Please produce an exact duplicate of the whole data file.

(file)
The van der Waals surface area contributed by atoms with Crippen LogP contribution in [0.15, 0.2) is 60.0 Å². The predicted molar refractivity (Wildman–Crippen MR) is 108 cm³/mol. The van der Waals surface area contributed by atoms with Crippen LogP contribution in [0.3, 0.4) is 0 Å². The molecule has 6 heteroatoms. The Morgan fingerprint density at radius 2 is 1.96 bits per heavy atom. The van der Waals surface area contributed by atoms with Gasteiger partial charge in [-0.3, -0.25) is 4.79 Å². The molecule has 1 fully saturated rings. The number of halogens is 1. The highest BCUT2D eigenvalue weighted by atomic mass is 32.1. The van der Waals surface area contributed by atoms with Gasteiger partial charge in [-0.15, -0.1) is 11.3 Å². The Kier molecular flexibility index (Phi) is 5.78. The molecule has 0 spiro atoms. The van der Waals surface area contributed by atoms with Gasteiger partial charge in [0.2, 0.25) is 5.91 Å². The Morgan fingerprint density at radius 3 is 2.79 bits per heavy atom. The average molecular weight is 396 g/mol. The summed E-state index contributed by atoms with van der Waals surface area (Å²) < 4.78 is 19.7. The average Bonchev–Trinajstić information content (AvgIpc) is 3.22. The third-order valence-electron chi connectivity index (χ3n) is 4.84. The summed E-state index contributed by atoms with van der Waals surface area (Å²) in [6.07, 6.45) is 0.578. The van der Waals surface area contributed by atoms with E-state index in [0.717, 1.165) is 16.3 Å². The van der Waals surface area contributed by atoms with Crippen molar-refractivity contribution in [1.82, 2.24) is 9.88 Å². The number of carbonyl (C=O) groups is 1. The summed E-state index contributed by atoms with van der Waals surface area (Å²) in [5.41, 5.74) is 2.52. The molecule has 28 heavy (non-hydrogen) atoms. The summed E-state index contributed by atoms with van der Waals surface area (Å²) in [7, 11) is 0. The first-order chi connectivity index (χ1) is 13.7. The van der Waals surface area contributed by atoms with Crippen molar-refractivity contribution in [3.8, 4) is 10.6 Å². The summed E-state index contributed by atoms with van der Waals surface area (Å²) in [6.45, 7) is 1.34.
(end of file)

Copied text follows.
The van der Waals surface area contributed by atoms with Crippen LogP contribution in [0.15, 0.2) is 60.0 Å². The predicted molar refractivity (Wildman–Crippen MR) is 108 cm³/mol. The van der Waals surface area contributed by atoms with Crippen LogP contribution in [0.3, 0.4) is 0 Å². The molecule has 6 heteroatoms. The Morgan fingerprint density at radius 2 is 1.96 bits per heavy atom. The van der Waals surface area contributed by atoms with Gasteiger partial charge in [-0.3, -0.25) is 4.79 Å². The molecule has 1 fully saturated rings. The number of halogens is 1. The highest BCUT2D eigenvalue weighted by atomic mass is 32.1. The van der Waals surface area contributed by atoms with Gasteiger partial charge in [-0.15, -0.1) is 11.3 Å². The Kier molecular flexibility index (Phi) is 5.78. The molecule has 0 spiro atoms. The van der Waals surface area contributed by atoms with Gasteiger partial charge in [0.2, 0.25) is 5.91 Å². The Morgan fingerprint density at radius 3 is 2.79 bits per heavy atom. The average molecular weight is 396 g/mol. The summed E-state index contributed by atoms with van der Waals surface area (Å²) < 4.78 is 19.7. The average Bonchev–Trinajstić information content (AvgIpc) is 3.22. The third-order valence-electron chi connectivity index (χ3n) is 4.84. The summed E-state index contributed by atoms with van der Waals surface area (Å²) in [6.07, 6.45) is 0.578. The van der Waals surface area contributed by atoms with E-state index in [0.717, 1.165) is 16.3 Å². The van der Waals surface area contributed by atoms with Crippen molar-refractivity contribution in [1.82, 2.24) is 9.88 Å². The number of carbonyl (C=O) groups is 1. The summed E-state index contributed by atoms with van der Waals surface area (Å²) in [5.41, 5.74) is 2.52. The molecule has 28 heavy (non-hydrogen) atoms. The summed E-state index contributed by atoms with van der Waals surface area (Å²) in [7, 11) is 0. The first-order chi connectivity index (χ1) is 13.7. The van der Waals surface area contributed by atoms with Crippen molar-refractivity contribution in [3.8, 4) is 10.6 Å². The summed E-state index contributed by atoms with van der Waals surface area (Å²) in [6.45, 7) is 1.34.